How Economics Feeds The Ranks

On May 18, 1917, to address the lack of enlistment for WWI, the 65th U.S. Congress passed the Selective Service Act, or “the draft,” requiring men from the ages of 21-30 to register for military service for 12 months. In August, 1918, the maximum age was later raised to 45. The program was discontinued in 1920 when the war ended. 

Between it’s enactment in 1917, subsequent selective service legislation, and the end of the Vietnam war in 1973, there have been a total of 16,307,243 draftees.

In July 1980, President Jimmy Carter signed Proclamation 4771 (Registration Under the Military Selective Service Act), which effectively reinstated registering for the draft for men 18-26. In 2016, the House introduced a bill to repeal draft registration and “prohibits denial of righrs, benefit, or employment position under Federal law on the grounds that the person failed to present himself for and submit to registration” except in some states where registration was required to receive state benefits. This bill has yet to become a law.

On April 27, 2016, the House Armed Services Committee voted to add an amendment to the pending “National Defense Authorization Act for Fiscal Year 2017″ to extend the authority for draft registration to women. On May 12, 2016, the Senate Armed Services Committee voted to add a similar provision to its version of the bill. If the bill including this provision is enacted into law, it would authorize (but not require) the President to order young women as well as young men to register with the Selective Service System.”

In essence, since the end of the Vietnam conflict, the military has been totally voluntary. Or is it?

You see them in every major city experiencing a homeless problem. They are there on the side of the roads, at intersections, and in the homeless camps. They hold there signs with the hope that the words HOMELESS VETERAN will illicit a tug on our hearts. Many times for me, it does. And then I am moved to anger. Anger at the fact that someone who knowingly put their bodies and souls in danger for our country is now forced to live on the streets. Disabled veterans and those who were injured can’t get adequate care from VA hospitals. Brave men and women who are locked in a battle with PTSD. Twenty or more suicides EVERY DAY.

As more and more people become aware of the treatment our veterans are getting, it only seems to give a negative and disturbing picture to anyone who has been considering enlisting. But enlistment has not been deterred.

What makes people join the military?

While some young men and women are looking for hands on experience in their fields of interest, others are looking for the college education that becomes more easily accessible. Some are looking for the discipline while others are following in the family tradition of service. Most enlisted are there out of desperation.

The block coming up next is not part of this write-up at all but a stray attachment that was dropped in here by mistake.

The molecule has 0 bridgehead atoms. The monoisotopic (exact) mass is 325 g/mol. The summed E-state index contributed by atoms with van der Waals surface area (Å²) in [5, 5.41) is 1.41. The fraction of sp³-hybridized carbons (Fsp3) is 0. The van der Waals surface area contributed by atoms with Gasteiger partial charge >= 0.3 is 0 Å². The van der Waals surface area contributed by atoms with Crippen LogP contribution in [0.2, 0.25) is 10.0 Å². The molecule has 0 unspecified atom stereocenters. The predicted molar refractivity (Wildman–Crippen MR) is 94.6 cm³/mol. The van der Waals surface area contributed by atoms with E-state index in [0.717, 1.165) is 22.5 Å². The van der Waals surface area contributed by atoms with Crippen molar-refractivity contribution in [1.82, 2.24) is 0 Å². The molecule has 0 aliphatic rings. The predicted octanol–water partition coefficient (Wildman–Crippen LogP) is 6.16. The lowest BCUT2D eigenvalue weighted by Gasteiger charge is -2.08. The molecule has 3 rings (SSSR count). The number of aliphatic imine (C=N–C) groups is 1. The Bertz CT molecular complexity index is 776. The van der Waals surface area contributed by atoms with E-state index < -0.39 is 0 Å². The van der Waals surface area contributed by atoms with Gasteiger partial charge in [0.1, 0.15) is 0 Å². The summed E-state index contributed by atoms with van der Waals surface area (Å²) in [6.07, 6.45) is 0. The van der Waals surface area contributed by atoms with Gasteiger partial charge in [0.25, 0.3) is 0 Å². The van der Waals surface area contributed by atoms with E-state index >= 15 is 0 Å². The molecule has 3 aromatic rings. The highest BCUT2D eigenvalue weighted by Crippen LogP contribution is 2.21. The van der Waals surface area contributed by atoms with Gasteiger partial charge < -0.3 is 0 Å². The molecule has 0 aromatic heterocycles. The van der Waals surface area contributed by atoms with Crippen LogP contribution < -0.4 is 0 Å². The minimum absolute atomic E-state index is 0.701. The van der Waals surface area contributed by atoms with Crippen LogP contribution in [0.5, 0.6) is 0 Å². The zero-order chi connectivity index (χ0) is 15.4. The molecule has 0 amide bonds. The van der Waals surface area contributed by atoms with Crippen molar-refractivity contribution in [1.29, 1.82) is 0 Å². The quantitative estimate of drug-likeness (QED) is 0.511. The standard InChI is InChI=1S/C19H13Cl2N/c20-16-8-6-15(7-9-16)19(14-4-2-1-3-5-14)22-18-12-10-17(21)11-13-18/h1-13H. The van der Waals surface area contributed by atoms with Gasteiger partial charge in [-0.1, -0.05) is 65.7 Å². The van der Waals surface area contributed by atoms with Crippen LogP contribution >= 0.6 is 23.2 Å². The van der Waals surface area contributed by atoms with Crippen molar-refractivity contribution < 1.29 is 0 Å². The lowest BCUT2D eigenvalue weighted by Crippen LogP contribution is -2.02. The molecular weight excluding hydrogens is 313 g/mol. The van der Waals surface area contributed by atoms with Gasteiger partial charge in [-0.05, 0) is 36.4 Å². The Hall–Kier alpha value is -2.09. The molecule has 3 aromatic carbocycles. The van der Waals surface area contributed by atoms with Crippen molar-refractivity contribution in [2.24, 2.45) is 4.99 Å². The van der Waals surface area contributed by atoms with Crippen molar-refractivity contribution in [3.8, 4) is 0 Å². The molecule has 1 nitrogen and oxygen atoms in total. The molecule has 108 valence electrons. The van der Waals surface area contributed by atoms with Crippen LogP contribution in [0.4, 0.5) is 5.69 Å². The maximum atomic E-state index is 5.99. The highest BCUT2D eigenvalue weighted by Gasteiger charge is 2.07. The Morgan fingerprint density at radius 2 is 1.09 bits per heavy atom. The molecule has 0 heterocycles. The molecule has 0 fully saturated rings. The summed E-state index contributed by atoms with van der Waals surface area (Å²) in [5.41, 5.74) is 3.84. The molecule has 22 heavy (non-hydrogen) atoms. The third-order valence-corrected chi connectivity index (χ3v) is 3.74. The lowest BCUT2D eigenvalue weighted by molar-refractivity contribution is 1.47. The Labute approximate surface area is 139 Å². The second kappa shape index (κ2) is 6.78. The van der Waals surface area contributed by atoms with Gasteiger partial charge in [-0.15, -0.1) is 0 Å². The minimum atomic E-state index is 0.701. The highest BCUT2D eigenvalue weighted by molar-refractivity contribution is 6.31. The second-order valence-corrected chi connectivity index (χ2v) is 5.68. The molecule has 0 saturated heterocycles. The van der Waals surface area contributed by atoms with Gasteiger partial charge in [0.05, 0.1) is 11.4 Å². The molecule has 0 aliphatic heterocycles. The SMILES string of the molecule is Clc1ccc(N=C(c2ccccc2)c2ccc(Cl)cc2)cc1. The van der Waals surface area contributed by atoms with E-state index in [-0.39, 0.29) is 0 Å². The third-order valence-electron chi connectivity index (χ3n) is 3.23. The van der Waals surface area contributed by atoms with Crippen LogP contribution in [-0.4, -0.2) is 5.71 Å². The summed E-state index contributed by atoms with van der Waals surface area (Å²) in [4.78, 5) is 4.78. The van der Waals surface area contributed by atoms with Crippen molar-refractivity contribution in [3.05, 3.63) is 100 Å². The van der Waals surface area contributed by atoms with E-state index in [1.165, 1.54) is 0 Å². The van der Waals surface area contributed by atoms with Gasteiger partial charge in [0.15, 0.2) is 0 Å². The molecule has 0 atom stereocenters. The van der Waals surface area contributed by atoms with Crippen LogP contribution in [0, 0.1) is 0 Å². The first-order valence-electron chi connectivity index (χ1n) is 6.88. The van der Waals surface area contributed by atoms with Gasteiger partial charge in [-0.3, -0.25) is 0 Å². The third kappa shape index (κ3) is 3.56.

A 2007 article from answers this question best:

“The vast majority of young people wind up in the military for different reasons, ranging from economic pressure to the desire to escape a dead end situation at home to the promise of citizenship. Over all, disengagement may be one of the most accurate words for why some youth enlist.” (The Making of an American Soldier: Why Young People Join the Military)

The article goes on: “When mandatory military service ended in 1973, the voluntary military was born. By the early 1980’s, the term “poverty draft” had gained currency to connote the belief that the enlisted rank of the military was made up of young people with limited economic opportunities.”

With the economic situation we are currently in and what may be a downturn in the economy due to the draconian measures of the current administration, people of enlistment age sit at the highest levels of unemployment, making the pickings ripe.

Most of the branches of the military have reached or exceeded enlistment goals in recent years, most likely due to the unemployment rates among those of enlistment age. Many young people see the military as a way to escape the lifestyle that would undoubtedly land them among the prison population.

During the Vietnam war, if you were able to go to college, you could be exempt from being drafted. This led to a disproportionate amount of minority men fighting, mostly men from urban areas and low-income families. The same still holds true as young men and women, wishing to gain experience and a paycheck, join up, hoping that this will be a stepping stone to a life better than where they came from. For some, the military is the only job they hope to get. The term coined for this desperation in known as “the Poverty Draft.”

Trump promises to build up the already vast military of our country. We wonder if this means continuing the endless wars in oil rich, primarily Muslim countries. We already spend more than any other country on the planet, more than the next 8 countries on the list. A great deal of this money is spent on private, contracted forces. In the U.S. Army, “including the most common pay allowances, the average total compensation for a Corporal may range from $41,791.90 to $47,040.70 per year as of 2017.”(

This figure is attractive to someone who looks around their neighborhood and sees their options as either a gang member or stuck in a minimum wage, dead end job. Or in worst case scenarios, in jail or dead.

The plan to build up our military and the prospect of more incarcerations is a call to take a look at what’s in the hopper for our young men and women in the not so distant future. Are the powers that be hope that keeping wages low will keep soldiers coming or will we be seeing another draft?